Tragedy at Germany's Love Parade: As death toll rises, organizers disband event
At least 19 people reportedly died at the Love Parade, a well-known dance event in the German city of Duisburg, and more than 340 were said to be injured as the apparent closure of a gate resulted in a suffocating crush of people. Duisburg Mayor Adolf Sauerland was quoted in German press as saying the Love Parade was "one of the biggest tragedies the city has ever experienced," and festival organizers announced Sunday that the event would be discontinued permanently.
The Love Parade, a techno- and trance-focused DJ-led event, turned deadly late Saturday afternoon as attendees were trapped in a tunnel leading to the main concert site. The exact cause of the crush was difficult to pinpoint, but numerous eyewitness accounts and reports from the German and British media seemed to indicate the tunnel exit was closed when it was determined the event was at capacity. Yet those awaiting to get in continued to move forward even as those at the end of the tunnel attempted to turn around.
The below is from a detailed timeline of events in Germany's Deutsche Welle:
A bottleneck forms in the tunnel as people continue pushing forward. Simultaneously, others attempt to move in the opposite direction to return to the railway station. The air begins to thin and panic builds as some attempt to escape -- to no avail. Many people are intoxicated or using drugs, and are severely dehydrated.
The BBC has quoted police officials as saying 14 were killed on the steps outside the tunnel. At least six of the dead were said to be foreigners, ranging in age from 20 to 40. It appeared to have been hours before medical personnel could safely navigate the crowd and reach the tunnel, and the concert wasn't immediately canceled as organizers feared a mass panic.
News of the tragedy did not immediately reach those inside or performing at the event. Trance star DJ Tiësto was one of Love Parade's headliners, and the artist noted on his Twitter account that he was not informed of the incident until he was out of the country.
"I want to send my deepest condolences to the families and friends of the people who died today," wrote Tiësto. "I am really upset and sad about this."
Love Parade organizer Rainer Schaller addressed the media on Sunday and said he was permanently discontinuing the dance gathering in the wake of the tragedy. "We are going to discontinue the event in the future and that means to say the Love Parade will no longer take place," Schaller said at Sunday's press conference, which can be viewed on the BBC website.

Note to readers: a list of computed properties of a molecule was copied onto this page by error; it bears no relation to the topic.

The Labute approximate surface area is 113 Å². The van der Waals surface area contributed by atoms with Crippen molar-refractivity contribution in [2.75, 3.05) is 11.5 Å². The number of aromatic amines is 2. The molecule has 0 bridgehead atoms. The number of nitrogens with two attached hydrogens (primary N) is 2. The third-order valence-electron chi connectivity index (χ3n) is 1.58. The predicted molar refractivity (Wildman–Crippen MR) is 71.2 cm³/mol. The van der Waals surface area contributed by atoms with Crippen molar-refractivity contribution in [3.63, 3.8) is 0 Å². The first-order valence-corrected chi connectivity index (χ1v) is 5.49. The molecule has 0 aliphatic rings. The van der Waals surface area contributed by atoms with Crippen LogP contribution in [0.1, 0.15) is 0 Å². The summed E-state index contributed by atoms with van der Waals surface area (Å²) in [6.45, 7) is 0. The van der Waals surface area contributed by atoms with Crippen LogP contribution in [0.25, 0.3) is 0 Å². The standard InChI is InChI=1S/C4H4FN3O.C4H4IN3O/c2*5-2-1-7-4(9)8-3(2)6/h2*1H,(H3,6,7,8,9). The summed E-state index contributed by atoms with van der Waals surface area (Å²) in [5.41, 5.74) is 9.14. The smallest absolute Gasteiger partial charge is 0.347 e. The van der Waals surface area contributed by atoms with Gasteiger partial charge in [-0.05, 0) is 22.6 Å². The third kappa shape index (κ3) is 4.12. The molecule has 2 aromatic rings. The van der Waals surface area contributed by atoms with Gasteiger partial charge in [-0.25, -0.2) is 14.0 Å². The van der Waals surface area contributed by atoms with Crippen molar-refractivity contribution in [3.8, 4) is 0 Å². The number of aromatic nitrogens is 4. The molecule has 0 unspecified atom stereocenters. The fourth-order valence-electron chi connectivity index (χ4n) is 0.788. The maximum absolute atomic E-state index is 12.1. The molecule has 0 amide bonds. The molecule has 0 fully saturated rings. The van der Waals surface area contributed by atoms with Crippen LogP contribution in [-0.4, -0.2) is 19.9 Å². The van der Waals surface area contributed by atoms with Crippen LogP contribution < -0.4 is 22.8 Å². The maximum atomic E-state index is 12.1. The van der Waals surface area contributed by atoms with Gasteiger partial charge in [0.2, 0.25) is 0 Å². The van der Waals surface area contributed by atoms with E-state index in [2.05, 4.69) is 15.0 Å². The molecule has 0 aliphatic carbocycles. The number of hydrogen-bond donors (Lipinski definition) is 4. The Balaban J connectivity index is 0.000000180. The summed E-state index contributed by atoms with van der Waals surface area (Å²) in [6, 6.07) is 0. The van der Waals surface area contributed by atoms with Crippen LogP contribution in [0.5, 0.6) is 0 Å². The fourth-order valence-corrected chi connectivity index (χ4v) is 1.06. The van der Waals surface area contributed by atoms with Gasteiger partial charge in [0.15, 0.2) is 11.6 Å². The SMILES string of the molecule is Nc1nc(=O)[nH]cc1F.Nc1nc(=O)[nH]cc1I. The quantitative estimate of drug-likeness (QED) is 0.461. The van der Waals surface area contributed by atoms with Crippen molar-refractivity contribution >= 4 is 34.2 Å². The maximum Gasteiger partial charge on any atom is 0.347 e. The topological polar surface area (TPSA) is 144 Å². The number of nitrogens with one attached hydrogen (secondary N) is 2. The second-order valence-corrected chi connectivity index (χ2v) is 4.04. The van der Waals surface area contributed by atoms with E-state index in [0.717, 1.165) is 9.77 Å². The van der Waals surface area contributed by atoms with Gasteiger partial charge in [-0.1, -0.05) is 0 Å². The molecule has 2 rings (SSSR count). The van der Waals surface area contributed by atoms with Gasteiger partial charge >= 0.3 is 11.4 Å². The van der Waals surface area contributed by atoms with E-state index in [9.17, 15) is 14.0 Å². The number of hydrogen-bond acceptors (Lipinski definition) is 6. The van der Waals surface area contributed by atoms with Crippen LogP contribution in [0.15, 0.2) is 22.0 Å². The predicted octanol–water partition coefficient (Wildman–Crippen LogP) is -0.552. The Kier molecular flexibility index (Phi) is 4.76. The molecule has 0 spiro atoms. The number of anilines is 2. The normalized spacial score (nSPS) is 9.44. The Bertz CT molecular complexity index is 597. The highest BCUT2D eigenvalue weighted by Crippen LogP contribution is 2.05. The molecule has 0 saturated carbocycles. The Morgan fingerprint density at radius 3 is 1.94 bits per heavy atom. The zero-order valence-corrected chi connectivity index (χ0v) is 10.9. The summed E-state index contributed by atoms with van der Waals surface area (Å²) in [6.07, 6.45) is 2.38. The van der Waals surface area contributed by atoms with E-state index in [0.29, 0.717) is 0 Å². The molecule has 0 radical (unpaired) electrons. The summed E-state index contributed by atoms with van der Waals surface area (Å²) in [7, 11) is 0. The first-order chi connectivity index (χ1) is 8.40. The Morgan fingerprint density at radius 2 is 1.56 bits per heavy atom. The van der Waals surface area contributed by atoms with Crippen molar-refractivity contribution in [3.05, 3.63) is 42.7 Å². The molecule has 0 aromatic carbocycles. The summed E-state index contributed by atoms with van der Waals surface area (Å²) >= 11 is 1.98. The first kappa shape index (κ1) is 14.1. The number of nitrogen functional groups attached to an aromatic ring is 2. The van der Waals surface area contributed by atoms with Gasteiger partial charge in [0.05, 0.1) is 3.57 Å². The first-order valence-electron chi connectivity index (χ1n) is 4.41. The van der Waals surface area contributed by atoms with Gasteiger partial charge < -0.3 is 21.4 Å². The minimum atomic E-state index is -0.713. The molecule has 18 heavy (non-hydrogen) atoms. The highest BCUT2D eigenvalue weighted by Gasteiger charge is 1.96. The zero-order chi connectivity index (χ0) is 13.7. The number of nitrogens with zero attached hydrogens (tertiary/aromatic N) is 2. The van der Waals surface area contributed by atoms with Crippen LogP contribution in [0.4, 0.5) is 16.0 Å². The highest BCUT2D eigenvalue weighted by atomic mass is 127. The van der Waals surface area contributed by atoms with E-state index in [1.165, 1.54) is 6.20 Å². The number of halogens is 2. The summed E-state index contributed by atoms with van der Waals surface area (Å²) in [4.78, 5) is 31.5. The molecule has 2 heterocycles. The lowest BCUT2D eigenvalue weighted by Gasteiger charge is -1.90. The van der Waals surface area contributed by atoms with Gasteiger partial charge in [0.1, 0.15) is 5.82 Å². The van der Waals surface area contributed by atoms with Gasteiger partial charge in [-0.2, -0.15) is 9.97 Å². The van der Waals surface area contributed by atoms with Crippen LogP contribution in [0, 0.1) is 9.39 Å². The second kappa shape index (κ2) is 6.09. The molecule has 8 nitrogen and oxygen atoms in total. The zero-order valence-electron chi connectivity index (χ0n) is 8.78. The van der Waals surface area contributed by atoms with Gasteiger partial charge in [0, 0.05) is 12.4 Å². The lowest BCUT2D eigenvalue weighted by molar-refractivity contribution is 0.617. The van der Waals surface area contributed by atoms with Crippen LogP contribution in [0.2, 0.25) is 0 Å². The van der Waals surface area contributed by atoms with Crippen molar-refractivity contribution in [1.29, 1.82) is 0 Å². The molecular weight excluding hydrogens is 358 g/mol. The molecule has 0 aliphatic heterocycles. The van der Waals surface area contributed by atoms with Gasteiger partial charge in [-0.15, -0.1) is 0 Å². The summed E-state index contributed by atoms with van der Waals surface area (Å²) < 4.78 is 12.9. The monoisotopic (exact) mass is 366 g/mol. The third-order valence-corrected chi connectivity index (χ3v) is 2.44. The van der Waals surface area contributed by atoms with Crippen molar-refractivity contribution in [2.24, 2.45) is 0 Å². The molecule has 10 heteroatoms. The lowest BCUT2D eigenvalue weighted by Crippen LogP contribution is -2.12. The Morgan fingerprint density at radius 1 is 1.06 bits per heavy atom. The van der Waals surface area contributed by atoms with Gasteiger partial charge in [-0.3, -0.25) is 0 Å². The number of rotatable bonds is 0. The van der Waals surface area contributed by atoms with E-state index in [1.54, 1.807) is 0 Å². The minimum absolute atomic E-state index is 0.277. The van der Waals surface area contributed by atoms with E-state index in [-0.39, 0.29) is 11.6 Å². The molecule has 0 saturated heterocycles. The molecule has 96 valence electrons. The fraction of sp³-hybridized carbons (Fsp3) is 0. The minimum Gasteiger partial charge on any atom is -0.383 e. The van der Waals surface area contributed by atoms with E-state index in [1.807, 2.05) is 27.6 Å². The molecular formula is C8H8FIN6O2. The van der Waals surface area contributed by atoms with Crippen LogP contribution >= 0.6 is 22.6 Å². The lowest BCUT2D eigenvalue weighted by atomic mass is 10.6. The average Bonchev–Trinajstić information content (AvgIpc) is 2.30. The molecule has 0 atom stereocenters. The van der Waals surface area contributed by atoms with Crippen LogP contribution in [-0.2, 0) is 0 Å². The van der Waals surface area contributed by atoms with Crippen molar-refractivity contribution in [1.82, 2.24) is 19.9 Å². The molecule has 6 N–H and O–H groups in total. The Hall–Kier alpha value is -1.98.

The Love Parade was established in Berlin in 1989, and this year marked the first time the event was held in Duisburg. Last year's event was scheduled for Bochum but was reportedly canceled over concerns about policing the massive crowd.
The tragedy comes as dance-focused events have fallen under increased scrutiny, especially in Los Angeles. This summer's Electric Daisy Carnival at L.A. Memorial Coliseum and adjoining Exposition Park led to more than 100 hospitalizations. A 15-year-old girl died of a suspected drug overdose after attending the two-day dance event. Dance culture has since been a focus of the Los Angeles County Board of Supervisors, which has established a rave task force.
Though the Insomniac Events' Electric Daisy Carnival averaged 80,000 to 100,000 attendees per day, its size and scope paled in comparison to those of the Love Parade. There does not yet appear to be an accurate attendance figure for the German event; some estimates have it as high as 1.4 million.
That number may be somewhat inflated; organizers were reportedly prepared for about 700,000 attendees. The BBC has quoted officials as saying attendance was closer to 350,000; Deutsche Welle estimated it closer to 500,000. It's unclear whether the figures differentiate between those who descended upon Duisburg and those who made it inside the concert venue.
Here in Los Angeles, the Coliseum Commission has imposed a temporary ban on rave contracts, although three events scheduled for the remainder of 2010 were granted approval to continue. The commission — the joint state, county and city panel that oversees the venue — has, however, imposed new restrictions on the promoters of dance events.
Going forward, promoters must enforce a strict age limit of 18 by checking identification, hire a team of emergency-room doctors to work on-site and warn rave-goers about the dangers of the illegal drug Ecstasy, which some rave attendees see as an integral part of the experience. Rong-Gong Lin II has more details in his recent Times story: "Coliseum imposes conditions on three scheduled raves."
Insomniac Events issued a press release Sunday stating that its 18-and-older policy was successfully enforced at Saturday's dance and hip-hop Audiotistic concert, which was held at the NOS Center in San Bernardino. "Audiotistic 2010 proves that Insomniac Events knows how to produce a safe and secure music festival and that an 18 and older policy can be implemented successfully,” said Pasquale Rotella, Insomniac’s chief executive, in a statement.
-- Todd Martens
Photos, from top: Concert-goers attempt to escape the crowd. Credit: EPA. Chalk outlines of two victims. Credit: Reuters. An overview of the crowd and tunnels at Love Parade. Credit: Getty Images